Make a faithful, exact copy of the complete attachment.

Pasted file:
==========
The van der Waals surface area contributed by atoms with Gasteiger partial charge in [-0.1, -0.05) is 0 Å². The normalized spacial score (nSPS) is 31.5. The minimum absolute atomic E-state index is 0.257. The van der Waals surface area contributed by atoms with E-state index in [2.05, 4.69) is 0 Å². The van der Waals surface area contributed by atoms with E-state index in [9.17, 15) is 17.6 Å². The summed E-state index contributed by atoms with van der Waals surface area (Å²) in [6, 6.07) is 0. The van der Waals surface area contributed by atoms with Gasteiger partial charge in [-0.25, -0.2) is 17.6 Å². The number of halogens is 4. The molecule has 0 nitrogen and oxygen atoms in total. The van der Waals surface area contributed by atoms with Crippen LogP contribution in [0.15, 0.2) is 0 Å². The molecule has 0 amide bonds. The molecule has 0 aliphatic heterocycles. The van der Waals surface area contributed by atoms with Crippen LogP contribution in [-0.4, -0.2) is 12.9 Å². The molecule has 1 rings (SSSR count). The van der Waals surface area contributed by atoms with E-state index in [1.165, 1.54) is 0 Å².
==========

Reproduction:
The van der Waals surface area contributed by atoms with Gasteiger partial charge in [-0.1, -0.05) is 0 Å². The normalized spacial score (nSPS) is 31.5. The minimum absolute atomic E-state index is 0.257. The van der Waals surface area contributed by atoms with E-state index in [2.05, 4.69) is 0 Å². The van der Waals surface area contributed by atoms with E-state index in [9.17, 15) is 17.6 Å². The summed E-state index contributed by atoms with van der Waals surface area (Å²) in [6, 6.07) is 0. The van der Waals surface area contributed by atoms with Gasteiger partial charge in [-0.25, -0.2) is 17.6 Å². The number of halogens is 4. The molecule has 0 nitrogen and oxygen atoms in total. The van der Waals surface area contributed by atoms with Crippen LogP contribution in [0.15, 0.2) is 0 Å². The molecule has 0 amide bonds. The molecule has 0 aliphatic heterocycles. The van der Waals surface area contributed by atoms with Crippen LogP contribution in [-0.4, -0.2) is 12.9 Å². The molecule has 1 rings (SSSR count). The van der Waals surface area contributed by atoms with E-state index in [1.165, 1.54) is 0 Å².